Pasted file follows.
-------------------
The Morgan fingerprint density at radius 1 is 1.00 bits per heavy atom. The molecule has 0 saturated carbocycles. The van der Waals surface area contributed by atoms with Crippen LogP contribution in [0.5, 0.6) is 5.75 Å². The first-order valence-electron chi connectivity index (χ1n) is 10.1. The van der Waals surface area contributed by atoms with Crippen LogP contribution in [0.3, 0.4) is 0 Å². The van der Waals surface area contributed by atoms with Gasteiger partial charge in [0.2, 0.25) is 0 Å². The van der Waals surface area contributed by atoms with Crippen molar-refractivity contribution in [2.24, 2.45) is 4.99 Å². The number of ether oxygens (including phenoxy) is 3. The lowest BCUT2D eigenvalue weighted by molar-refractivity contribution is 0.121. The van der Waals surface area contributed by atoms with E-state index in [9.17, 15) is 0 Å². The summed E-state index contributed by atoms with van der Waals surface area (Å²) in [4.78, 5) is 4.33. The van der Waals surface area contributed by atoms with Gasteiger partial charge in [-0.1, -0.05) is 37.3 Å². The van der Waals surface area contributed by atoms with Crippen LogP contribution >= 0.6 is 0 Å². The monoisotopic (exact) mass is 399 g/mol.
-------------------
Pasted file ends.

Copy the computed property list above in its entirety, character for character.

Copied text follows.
The Morgan fingerprint density at radius 1 is 1.00 bits per heavy atom. The molecule has 0 saturated carbocycles. The van der Waals surface area contributed by atoms with Crippen LogP contribution in [0.5, 0.6) is 5.75 Å². The first-order valence-electron chi connectivity index (χ1n) is 10.1. The van der Waals surface area contributed by atoms with Crippen LogP contribution in [0.3, 0.4) is 0 Å². The van der Waals surface area contributed by atoms with Gasteiger partial charge in [0.2, 0.25) is 0 Å². The van der Waals surface area contributed by atoms with Crippen molar-refractivity contribution in [2.24, 2.45) is 4.99 Å². The number of ether oxygens (including phenoxy) is 3. The lowest BCUT2D eigenvalue weighted by molar-refractivity contribution is 0.121. The van der Waals surface area contributed by atoms with E-state index in [9.17, 15) is 0 Å². The summed E-state index contributed by atoms with van der Waals surface area (Å²) in [4.78, 5) is 4.33. The van der Waals surface area contributed by atoms with Gasteiger partial charge in [-0.1, -0.05) is 37.3 Å². The van der Waals surface area contributed by atoms with Crippen LogP contribution >= 0.6 is 0 Å². The monoisotopic (exact) mass is 399 g/mol.